From her beyond perfect face down to her perfect little toes
{within these adorable Chuck Taylor's}...

My Kayla is perfect. Her life is perfect. My life is perfect. And while we may encounter struggles…and difficulties…that is apart of life. Of everyone’s life. Down syndrome or not. We should not focus on what we can’t do in life or we won’t do what we can. Live your life...be happy with who you are and who you were meant to be. These are lessons I plan to teach Kayla…because she deserves to live a happy, fulfilled and enriched life. She will teach people that she is not only living…she is living a perfect life…a happy life…the life she was meant to live...everyday.

How many of us can say we do the same?


  1. Amy, you are an amazing person and mom. We are all lucky to know you and have you in our life. Thanks for sharing your thoughts and helping to spread awareness. Good Bless you and your family!---Kristin Goodman

  2. I believe our children are perfect and we are the ones who are not. We have flaws, we have hang ups, we have predjudices, we have major imperfections as a society. The world would be a far better place if it was filled with more of our "imperfect" children and less intellectual beings like Dr Gosnell for one.
    Maria Olivere

  3. My heart hurts at the possibility of our future world not having "perfect and special" people like your Kayla and my Nicholas. I think back to learning of his diagnosis and how it was presented to me at his birth and think "what a shame those doctors and nurses judged him before he knew him!" If only they could see him now! God is in control, he does not choose us to be the parents of these beautiful children, He does however, give us the strength and love to stand up and fight for them. Keep the blog going Amy!

  4. It's an amazing experience when someone changes your life in a way you never expected and makes you forget what life was like before they were in your world. My daughter loves me in a way I could never describe before she was here. When I look at her I see nothing but love and I would be less of a person without her in my life. Amy, this is my favorite post yet because it speaks to the most important thing in our lives and the possibility that we may not have had the chance to have her.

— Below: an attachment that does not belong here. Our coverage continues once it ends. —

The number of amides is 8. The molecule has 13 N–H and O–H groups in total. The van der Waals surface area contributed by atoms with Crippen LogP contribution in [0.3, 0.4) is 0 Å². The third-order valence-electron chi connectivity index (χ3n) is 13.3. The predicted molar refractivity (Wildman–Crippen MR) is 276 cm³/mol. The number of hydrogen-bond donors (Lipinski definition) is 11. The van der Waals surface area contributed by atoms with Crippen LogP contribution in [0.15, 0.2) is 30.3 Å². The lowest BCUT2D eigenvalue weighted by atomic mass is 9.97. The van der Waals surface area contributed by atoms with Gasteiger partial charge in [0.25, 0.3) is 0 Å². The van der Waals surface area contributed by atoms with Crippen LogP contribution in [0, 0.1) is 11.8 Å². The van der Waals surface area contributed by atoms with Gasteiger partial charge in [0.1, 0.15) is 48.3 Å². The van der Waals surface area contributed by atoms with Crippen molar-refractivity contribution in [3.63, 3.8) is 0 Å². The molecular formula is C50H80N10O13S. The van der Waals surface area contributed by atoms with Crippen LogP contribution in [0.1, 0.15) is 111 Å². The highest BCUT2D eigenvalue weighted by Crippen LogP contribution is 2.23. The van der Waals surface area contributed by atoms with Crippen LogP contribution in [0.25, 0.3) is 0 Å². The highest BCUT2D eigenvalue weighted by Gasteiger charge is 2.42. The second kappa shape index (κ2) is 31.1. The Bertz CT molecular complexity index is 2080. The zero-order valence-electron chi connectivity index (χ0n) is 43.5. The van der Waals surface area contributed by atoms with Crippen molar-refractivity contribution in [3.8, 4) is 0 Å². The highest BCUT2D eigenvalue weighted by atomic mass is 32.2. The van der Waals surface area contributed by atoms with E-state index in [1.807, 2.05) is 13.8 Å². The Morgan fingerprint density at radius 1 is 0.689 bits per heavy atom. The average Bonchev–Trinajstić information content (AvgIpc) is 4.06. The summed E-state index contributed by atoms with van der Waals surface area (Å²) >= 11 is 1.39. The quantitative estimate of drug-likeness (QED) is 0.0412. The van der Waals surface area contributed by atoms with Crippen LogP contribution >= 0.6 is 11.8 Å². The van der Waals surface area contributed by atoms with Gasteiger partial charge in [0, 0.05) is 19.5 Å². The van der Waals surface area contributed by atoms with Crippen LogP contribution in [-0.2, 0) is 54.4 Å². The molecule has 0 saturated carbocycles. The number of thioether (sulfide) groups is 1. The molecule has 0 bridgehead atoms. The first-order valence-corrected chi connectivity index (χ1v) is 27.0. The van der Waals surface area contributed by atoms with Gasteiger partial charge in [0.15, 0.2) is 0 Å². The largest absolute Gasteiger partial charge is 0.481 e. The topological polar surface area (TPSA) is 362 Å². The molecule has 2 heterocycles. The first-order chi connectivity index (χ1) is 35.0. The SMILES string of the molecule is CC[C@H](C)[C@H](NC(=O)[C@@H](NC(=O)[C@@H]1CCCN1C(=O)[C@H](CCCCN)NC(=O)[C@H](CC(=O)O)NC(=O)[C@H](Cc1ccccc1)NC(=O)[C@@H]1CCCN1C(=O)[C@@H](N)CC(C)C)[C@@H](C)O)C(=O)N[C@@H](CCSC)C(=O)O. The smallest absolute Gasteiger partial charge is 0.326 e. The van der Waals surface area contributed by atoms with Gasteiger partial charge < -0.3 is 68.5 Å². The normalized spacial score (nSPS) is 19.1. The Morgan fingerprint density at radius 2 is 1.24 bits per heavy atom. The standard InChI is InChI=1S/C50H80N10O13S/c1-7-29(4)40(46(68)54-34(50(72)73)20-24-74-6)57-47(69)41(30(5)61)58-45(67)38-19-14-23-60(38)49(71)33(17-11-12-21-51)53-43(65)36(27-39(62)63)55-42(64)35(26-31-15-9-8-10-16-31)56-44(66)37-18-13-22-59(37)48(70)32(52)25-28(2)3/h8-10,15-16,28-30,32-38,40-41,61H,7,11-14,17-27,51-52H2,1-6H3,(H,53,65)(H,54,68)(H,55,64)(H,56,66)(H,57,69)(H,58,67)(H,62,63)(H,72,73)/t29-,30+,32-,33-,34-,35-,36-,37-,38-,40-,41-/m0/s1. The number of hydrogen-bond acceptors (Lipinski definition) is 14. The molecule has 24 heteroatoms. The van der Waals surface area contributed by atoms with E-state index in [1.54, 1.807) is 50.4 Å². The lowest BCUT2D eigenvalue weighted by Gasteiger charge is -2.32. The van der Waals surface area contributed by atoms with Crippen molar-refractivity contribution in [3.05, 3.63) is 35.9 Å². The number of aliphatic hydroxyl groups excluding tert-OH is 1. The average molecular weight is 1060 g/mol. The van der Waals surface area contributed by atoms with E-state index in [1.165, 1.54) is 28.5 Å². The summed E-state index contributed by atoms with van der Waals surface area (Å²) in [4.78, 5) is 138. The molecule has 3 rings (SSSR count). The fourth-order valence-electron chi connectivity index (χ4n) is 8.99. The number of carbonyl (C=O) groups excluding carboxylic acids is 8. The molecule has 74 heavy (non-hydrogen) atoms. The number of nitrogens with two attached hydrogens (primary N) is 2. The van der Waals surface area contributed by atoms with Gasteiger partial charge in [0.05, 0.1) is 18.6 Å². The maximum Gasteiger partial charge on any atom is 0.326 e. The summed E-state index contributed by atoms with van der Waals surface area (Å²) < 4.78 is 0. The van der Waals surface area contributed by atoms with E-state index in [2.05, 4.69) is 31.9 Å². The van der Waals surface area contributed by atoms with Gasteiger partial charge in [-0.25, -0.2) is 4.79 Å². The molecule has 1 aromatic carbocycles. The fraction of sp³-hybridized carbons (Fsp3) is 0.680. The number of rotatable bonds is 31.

5. Rachel called me after she read this blog and told me that I had to read it. I will never forget your message or any of you. Your whole family is "particularly perfect."

  6. Thank you for this. I just found out that I have an increased chance of giving birth to a child with Down Syndrome and have been trying to find out more about it. My husband and I aren't doing any further testing because we will love and welcome our baby with all of our hearts, regardless of the number of chromosomes he or she has. So now we wait. Thank you for your loving and positive outlook. You give me strength and perspective.

  7. "Some people…mostly people uneducated about Down syndrome and people that have never had the pleasure of knowing and loving someone with Down syndrome…say that this pre-natal screening is a blessing because there will be less people with Down syndrome and therefore less people will have to “suffer”."
    I understand what those people thinking the screening is a blessing mean. Less people with Down Syndrome born would mean less people suffering the task of raising kids with DS. Raising a typical kid is daunting enough. Everyone knows that kids with disablities require a huge heap more work and care than typical kids. So even if the only thing some people knew about Down Syndrome is it being a disablity, they know enough that parents of a child with Down Syndrome have a giant heart-wrenching challenge.